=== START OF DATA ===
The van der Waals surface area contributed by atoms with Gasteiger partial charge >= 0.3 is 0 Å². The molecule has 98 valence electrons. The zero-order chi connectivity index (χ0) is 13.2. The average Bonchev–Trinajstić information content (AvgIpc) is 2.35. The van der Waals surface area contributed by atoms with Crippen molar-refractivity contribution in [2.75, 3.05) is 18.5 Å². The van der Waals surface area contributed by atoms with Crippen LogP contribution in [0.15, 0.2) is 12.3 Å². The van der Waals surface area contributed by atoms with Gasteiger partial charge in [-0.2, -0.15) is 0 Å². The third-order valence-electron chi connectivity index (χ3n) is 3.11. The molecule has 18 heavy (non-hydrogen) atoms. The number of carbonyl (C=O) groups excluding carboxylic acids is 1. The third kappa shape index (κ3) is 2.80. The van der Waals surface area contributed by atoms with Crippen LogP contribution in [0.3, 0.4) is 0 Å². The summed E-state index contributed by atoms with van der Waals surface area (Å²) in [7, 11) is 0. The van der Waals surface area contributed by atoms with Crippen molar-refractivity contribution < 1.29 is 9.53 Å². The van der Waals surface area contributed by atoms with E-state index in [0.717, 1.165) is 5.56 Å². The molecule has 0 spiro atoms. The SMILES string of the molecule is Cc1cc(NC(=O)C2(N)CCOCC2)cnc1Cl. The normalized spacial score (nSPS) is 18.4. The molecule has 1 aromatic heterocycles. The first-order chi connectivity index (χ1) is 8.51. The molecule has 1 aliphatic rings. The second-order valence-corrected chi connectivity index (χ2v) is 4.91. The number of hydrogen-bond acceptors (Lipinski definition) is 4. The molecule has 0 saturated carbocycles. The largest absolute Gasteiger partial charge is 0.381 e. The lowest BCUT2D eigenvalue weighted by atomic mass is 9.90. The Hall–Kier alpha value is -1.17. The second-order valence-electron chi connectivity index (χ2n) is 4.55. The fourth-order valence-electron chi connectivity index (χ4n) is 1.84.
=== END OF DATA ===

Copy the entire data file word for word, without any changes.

The van der Waals surface area contributed by atoms with Gasteiger partial charge >= 0.3 is 0 Å². The molecule has 98 valence electrons. The zero-order chi connectivity index (χ0) is 13.2. The average Bonchev–Trinajstić information content (AvgIpc) is 2.35. The van der Waals surface area contributed by atoms with Crippen molar-refractivity contribution in [2.75, 3.05) is 18.5 Å². The van der Waals surface area contributed by atoms with Crippen LogP contribution in [0.15, 0.2) is 12.3 Å². The van der Waals surface area contributed by atoms with Gasteiger partial charge in [-0.2, -0.15) is 0 Å². The third-order valence-electron chi connectivity index (χ3n) is 3.11. The molecule has 18 heavy (non-hydrogen) atoms. The number of carbonyl (C=O) groups excluding carboxylic acids is 1. The third kappa shape index (κ3) is 2.80. The van der Waals surface area contributed by atoms with Crippen LogP contribution in [0.3, 0.4) is 0 Å². The summed E-state index contributed by atoms with van der Waals surface area (Å²) in [7, 11) is 0. The van der Waals surface area contributed by atoms with Crippen molar-refractivity contribution < 1.29 is 9.53 Å². The van der Waals surface area contributed by atoms with E-state index in [0.717, 1.165) is 5.56 Å². The molecule has 0 spiro atoms. The SMILES string of the molecule is Cc1cc(NC(=O)C2(N)CCOCC2)cnc1Cl. The normalized spacial score (nSPS) is 18.4. The molecule has 1 aromatic heterocycles. The first-order chi connectivity index (χ1) is 8.51. The molecule has 1 aliphatic rings. The second-order valence-corrected chi connectivity index (χ2v) is 4.91. The number of hydrogen-bond acceptors (Lipinski definition) is 4. The molecule has 0 saturated carbocycles. The largest absolute Gasteiger partial charge is 0.381 e. The lowest BCUT2D eigenvalue weighted by atomic mass is 9.90. The Hall–Kier alpha value is -1.17. The second-order valence-electron chi connectivity index (χ2n) is 4.55. The fourth-order valence-electron chi connectivity index (χ4n) is 1.84.